Cork councillor ready to call for lifting of Patrick's St car ban

The longest-serving councillor in Cork city says he's ready to call for the lifting of the controversial St Patrick’s Street afternoon car ban if data shows it's not working.

FF Cllr Tim Brosnan was reacting last night to comments from some traders in the retail sector who claimed the traffic measure is "strangling the city centre".

Mr Brosnan has asked city officials to provide “hard data” on footfall trends for next Monday night’s council meeting to assess the impact of the car ban, reintroduced on August 9.

“If city officials can stand up their assertions with hard data then we need to spend money pulling in shoppers to help the retail sector. If the data is unavailable or questionable then the ‘Pana Ban’ must be lifted,” he said.

Cllr Tim Brosnan
Cllr Tim Brosnan

More traders went public with their concerns yesterday, with some claiming their afternoon trade is down by between 10% and 15%. The manager of three shoe shops, one in the city and two in suburban shopping centres, said his figures show business has shifted to the suburban outlets since August.

But the Irish Examiner has seen figures which show footfall remaining steady since the reintroduction of the bus priority lanes on the main street.

The city council has been tracking footfall there since August 2 using the Springboard pedestrian counting system.

Six cameras, at Daunt Square, Academy Street and at the northern end of St Patrick’s St, have provided data which shows footfall was up 15% the week after the car ban kicked in compared to the first week of the month. The trend continued, with footfall up 22%, 23%, and 17% each of the following weeks compared to the pre-bus lane week.

The week Sept 6-12 was up 22% compared to the first week of August, with the following weeks up 17%, 21%, and 23%.

The trend continued in October, with the figure for the week October 4-10 up 18% compared to the first week in August, and up 15% and 23% for the next two weeks, and up a phenomenal 41% from October 25 to 31, which included the Jazz festival.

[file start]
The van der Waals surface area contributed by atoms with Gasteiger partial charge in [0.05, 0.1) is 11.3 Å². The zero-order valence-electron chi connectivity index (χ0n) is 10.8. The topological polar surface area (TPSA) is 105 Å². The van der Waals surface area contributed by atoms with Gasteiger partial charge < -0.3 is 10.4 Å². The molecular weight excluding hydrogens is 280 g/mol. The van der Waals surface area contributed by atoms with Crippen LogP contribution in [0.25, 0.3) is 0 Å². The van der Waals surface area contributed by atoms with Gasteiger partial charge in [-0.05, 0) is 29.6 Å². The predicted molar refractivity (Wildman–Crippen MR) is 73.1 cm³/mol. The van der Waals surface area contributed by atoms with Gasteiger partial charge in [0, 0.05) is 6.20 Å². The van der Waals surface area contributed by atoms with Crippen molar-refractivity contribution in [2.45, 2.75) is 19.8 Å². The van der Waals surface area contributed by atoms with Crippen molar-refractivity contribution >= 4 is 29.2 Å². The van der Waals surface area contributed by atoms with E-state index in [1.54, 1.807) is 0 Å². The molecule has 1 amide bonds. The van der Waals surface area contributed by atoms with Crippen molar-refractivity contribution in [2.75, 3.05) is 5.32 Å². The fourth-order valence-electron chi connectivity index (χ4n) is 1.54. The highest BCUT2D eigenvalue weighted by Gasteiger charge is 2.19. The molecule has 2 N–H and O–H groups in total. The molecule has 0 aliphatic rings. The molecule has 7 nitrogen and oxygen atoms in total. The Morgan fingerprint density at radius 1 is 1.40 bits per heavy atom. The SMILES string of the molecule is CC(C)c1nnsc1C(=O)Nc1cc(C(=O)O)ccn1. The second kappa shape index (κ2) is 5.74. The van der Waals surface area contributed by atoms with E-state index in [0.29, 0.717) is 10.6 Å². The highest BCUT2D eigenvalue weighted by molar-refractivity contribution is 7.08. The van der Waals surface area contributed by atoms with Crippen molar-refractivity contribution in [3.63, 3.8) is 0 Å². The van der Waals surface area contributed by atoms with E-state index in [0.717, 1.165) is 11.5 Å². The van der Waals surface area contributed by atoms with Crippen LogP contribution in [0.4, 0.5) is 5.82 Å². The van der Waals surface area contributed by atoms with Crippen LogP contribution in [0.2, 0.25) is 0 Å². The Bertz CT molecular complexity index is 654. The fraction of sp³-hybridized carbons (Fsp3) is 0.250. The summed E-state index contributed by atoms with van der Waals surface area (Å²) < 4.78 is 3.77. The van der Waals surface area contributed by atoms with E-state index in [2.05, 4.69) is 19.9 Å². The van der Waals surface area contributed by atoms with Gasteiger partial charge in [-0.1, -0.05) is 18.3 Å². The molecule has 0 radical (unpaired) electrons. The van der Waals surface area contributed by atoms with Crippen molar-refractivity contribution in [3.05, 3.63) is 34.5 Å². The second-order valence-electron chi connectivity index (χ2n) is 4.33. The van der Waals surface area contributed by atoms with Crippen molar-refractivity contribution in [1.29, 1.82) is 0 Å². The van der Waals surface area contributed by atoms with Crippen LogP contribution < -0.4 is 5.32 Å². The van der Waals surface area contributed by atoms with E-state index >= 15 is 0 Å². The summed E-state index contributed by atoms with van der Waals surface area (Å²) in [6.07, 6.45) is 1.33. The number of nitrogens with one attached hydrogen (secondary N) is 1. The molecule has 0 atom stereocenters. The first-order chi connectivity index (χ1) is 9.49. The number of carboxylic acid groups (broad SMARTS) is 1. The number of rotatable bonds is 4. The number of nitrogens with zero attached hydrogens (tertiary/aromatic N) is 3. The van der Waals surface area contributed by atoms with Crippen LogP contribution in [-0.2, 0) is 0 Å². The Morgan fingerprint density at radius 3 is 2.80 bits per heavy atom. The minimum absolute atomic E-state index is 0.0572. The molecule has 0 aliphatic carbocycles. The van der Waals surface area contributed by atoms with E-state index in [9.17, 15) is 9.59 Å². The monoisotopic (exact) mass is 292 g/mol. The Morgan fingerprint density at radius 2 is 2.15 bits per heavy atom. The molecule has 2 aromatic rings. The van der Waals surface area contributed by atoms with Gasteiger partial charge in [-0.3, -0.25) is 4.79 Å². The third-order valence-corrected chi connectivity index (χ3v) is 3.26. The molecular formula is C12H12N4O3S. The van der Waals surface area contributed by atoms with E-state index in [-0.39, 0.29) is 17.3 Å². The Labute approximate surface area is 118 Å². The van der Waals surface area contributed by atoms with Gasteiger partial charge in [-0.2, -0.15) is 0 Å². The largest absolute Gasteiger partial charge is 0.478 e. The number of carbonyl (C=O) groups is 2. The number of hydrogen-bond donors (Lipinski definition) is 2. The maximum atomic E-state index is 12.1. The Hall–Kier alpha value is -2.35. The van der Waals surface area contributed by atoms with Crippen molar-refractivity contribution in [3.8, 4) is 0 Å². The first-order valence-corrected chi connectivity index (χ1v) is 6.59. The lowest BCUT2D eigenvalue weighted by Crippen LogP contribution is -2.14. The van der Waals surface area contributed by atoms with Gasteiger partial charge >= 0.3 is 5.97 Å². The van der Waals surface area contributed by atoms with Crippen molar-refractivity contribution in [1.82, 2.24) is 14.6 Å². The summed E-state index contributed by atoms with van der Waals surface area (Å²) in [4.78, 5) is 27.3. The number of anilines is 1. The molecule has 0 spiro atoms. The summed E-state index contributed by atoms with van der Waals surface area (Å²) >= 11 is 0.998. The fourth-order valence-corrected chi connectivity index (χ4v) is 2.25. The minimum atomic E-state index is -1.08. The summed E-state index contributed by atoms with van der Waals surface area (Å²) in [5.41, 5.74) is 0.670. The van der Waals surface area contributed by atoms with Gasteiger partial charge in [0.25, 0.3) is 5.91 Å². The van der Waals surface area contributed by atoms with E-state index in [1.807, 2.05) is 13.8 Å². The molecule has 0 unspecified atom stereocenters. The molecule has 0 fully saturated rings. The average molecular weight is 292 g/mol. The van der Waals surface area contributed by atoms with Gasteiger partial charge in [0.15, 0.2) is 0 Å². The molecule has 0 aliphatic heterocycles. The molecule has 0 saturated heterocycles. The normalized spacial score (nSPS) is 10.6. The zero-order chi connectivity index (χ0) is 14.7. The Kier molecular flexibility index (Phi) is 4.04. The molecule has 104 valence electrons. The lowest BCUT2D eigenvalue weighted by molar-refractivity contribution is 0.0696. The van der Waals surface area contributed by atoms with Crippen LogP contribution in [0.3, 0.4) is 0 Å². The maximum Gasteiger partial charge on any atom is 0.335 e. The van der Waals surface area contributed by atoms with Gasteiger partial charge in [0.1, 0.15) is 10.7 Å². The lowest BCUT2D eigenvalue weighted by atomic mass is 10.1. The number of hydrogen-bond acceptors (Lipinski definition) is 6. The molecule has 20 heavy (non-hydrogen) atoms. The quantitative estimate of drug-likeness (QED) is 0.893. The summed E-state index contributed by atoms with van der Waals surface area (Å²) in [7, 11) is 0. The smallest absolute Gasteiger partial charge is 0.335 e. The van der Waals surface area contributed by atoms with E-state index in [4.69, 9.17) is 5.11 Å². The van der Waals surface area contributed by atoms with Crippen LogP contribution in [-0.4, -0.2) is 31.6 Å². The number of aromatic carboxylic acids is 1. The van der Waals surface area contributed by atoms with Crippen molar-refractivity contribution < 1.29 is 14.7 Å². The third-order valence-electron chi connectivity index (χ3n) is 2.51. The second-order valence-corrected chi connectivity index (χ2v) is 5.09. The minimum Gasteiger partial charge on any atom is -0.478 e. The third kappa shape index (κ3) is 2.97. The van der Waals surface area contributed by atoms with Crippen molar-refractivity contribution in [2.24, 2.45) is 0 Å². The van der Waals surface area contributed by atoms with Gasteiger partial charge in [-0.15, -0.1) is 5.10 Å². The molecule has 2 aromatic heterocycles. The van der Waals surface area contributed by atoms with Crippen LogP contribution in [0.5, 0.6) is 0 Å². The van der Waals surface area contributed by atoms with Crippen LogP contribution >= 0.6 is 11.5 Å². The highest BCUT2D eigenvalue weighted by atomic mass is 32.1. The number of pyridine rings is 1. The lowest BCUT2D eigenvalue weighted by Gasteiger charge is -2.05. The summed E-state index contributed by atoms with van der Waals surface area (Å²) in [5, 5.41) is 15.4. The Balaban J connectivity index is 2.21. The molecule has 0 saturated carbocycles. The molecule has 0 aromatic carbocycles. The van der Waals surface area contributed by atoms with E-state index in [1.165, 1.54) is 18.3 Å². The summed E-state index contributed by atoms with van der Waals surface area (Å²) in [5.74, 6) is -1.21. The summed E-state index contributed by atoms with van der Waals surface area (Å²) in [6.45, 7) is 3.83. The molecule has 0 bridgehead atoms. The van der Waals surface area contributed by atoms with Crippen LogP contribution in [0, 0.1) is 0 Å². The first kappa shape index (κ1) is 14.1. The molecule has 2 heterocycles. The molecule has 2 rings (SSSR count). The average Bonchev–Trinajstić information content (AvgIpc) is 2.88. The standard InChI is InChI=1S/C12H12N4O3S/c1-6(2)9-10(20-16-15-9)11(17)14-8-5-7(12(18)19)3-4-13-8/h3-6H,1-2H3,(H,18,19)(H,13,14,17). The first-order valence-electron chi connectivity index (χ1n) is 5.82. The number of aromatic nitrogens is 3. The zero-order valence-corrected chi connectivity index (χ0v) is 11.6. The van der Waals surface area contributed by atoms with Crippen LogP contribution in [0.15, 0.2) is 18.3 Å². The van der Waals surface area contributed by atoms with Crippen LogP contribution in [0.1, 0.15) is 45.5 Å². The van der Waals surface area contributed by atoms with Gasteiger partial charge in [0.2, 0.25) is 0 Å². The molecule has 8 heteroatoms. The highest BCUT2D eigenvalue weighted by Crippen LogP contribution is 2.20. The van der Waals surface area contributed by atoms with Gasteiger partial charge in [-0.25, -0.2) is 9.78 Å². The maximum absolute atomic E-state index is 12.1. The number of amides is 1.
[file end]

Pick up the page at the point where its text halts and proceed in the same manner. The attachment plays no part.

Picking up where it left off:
But John Grace, who runs Graces Fried Chicken on Cook St, said the real story is reflected in the tills.

“I’m not knocking the policy. I would love to see such sustainable transport policies achieved without sacrificing my livelihood. But in this city, at this time, this strategy is killing business, it’s strangling the city centre. The bottom line is the footfall ain’t there,” he told Neil Prendeville on RedFM.

“No single event has had the significant effect that this has had. My business is down 10% in the last three months. I’ve never seen a drop like that."

Tom Murphy, of Tom Murphy Menswear, said the last two Saturdays were the quietest he’s seen in 22 years.

“It’s worse than the recession, it’s the worst I’ve seen it. It has had a massively detrimental effect on bodies coming in the door. Anyone working in the city centre will tell you business is down," he said.

Paul Gallagher, who runs Skechers in Opera Lane, Mahon Point and Wilton, who also serves on the Retail Excellence Ireland council, said since August 9, trade in the city store between 3pm and 6pm can be down by anything between 10% and 25%, and on some days by up to 35%, with figures in Mahon Point and Wilton up by single digit figures.

“I want to see Cork as a vibrant hub for Munster but what we are doing is choking the city centre," he said.

“I am in favour of the plan in principle but it’s blatantly not working. People are afraid of this kind of negativity coming up to Christmas but kicking stuff under the carpet won’t fix things.”

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